Senator Tom Cotton (R-AR) is facing backlash this week after claiming that the special election held to replace Republican congressman Don Young was rigged against Sarah Palin.
Despite winning her gubernatorial campaign in 2006 and boasting former US president Donald Trump’s endorsement for this one, Palin lost to Democrat Mary Peltola.
Peltola is the first Alaska Democrat elected to Congress since 2008, and the state’s first Indigenous national legislator.
“Ranked-choice voting is a scam to rig elections,” Cotton complained on Twitter.
“60% of Alaska voters voted for a Republican, but thanks to a convoluted process and ballot exhaustion—which disenfranchises voters—a Democrat ‘won,’” he added.
This was Alaska’s first election using ranked- choice voting, in which voters list candidates in order of preference. If no one wins a first-place majority, the last-place candidate is eliminated and their votes redistributed to the voters’ second choices. The process repeats until one candidate earns a majority.
Cotton's remarks sparked criticism from some voting experts.
“I've reported this tweet for violating Twitter rules about spreading false information about elections,” replied Jennifer N. Victor, a political science professor at George Mason University. “RCV is not a scam, it's a decision rule for elections. It's just as valid and democratic as the majority rule election that elected you. Stop undermining faith in democracy.”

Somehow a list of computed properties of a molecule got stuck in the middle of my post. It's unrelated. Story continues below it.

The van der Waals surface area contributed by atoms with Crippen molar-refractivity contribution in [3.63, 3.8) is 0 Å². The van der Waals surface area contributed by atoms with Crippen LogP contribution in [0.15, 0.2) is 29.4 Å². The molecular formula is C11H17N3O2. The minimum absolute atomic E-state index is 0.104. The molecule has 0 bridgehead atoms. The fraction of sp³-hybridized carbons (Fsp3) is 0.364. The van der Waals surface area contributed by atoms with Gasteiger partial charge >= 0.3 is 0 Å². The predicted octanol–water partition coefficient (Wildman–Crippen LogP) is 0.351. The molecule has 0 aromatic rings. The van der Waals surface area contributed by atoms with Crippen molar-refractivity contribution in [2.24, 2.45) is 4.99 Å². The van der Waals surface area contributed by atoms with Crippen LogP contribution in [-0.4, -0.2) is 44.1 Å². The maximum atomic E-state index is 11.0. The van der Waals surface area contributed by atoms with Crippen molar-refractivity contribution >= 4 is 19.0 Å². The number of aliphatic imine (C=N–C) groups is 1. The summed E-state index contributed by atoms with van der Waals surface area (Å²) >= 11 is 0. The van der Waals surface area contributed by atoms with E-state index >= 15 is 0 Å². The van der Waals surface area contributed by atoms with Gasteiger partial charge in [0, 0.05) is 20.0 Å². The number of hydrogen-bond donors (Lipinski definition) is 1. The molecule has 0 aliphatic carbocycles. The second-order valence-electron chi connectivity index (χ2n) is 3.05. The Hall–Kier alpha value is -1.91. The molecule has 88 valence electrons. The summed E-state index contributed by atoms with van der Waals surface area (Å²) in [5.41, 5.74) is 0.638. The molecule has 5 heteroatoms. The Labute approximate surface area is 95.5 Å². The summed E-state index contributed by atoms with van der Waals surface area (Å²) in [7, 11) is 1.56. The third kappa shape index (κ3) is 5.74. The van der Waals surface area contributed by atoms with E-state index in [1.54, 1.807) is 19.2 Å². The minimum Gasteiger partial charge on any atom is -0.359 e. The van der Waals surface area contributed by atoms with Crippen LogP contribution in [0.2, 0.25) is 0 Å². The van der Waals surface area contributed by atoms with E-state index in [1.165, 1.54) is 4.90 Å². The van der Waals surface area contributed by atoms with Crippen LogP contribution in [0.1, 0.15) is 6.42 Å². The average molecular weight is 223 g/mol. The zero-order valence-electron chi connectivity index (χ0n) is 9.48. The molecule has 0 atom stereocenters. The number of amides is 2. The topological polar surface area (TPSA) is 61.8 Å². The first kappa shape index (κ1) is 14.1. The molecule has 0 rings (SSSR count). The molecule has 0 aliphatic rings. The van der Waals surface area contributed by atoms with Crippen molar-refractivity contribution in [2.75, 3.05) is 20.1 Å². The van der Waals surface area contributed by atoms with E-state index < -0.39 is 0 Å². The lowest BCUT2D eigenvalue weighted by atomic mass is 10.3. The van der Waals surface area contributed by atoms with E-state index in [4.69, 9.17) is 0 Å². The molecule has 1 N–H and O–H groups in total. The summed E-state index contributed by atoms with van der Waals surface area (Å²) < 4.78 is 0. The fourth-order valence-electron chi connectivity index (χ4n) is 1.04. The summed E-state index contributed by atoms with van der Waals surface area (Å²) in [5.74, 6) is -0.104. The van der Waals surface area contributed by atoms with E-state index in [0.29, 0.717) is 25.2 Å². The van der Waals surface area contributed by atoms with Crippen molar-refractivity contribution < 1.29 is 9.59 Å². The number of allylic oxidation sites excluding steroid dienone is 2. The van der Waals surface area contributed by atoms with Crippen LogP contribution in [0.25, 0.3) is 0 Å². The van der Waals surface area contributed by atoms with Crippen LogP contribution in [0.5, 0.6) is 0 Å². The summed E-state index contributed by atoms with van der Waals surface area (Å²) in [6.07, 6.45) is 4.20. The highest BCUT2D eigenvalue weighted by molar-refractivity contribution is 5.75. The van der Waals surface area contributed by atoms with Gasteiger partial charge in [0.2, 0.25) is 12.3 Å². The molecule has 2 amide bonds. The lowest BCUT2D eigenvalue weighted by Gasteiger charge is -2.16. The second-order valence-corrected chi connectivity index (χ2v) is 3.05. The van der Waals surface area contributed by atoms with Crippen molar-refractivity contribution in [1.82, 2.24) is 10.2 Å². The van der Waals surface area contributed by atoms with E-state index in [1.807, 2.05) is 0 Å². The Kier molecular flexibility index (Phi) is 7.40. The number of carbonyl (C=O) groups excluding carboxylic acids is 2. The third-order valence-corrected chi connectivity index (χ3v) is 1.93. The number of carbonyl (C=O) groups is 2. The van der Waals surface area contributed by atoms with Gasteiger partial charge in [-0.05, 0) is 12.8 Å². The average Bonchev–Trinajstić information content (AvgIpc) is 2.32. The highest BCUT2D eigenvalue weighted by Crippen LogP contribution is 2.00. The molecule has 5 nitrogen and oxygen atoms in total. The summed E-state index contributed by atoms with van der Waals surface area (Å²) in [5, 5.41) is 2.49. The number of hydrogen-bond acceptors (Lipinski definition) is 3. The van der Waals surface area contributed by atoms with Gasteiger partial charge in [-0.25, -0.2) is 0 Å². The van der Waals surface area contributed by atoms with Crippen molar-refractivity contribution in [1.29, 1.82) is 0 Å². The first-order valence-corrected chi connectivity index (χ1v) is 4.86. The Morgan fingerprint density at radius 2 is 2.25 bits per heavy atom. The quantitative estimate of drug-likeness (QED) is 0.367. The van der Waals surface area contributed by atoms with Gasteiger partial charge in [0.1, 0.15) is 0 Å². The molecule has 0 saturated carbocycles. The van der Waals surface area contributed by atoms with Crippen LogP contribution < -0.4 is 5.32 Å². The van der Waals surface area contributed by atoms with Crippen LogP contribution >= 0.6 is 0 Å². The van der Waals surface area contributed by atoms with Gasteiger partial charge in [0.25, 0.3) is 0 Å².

“The new(ish) playbook: blame any election loss on the election being 'rigged.' There’s apparently no such thing as a valid loss if your side didn’t win,” added University of Kentucky law professor Joshua A. Douglas, who specializes in election law and voting rights. “This mentality is a disease on our democracy.”
The Republican senator also faced pushback from some of his GOP colleagues.
"Wrong. Again, Tom. Would love to see your tweet if Palin had won. And exactly how does #RCV 'rig elections', again? Typical BS claptrap and no facts. Defeat. It’s a real thing, Tom," wrote former RNC chairman Michael Steele.
"Ranked choice voting gives all Americans a voice and not the extremes of a party. So you'd be outta luck. No wonder you don’t like it," said Illinois GOP congressman Adam Kinzinger, a member of the Jan. 6 committee.
In the midterm elections, all 435 House seats are up for grabs along with about one-third of the Senate's 100 seats.
Republicans had been widely projected to take control of Congress during the midterms, so Peltola's win is a major upset in favor of the Democrats.
Trump has sought to reaffirm his grip over the Republican Party through selective endorsements of candidates in primary elections, the winners of which will stand in the midterms this November.
The former president's picks, almost all of whom support his unfounded claims of rampant 2020 election fraud, have had mixed success in the Republican primaries.
With additional reporting by AFP
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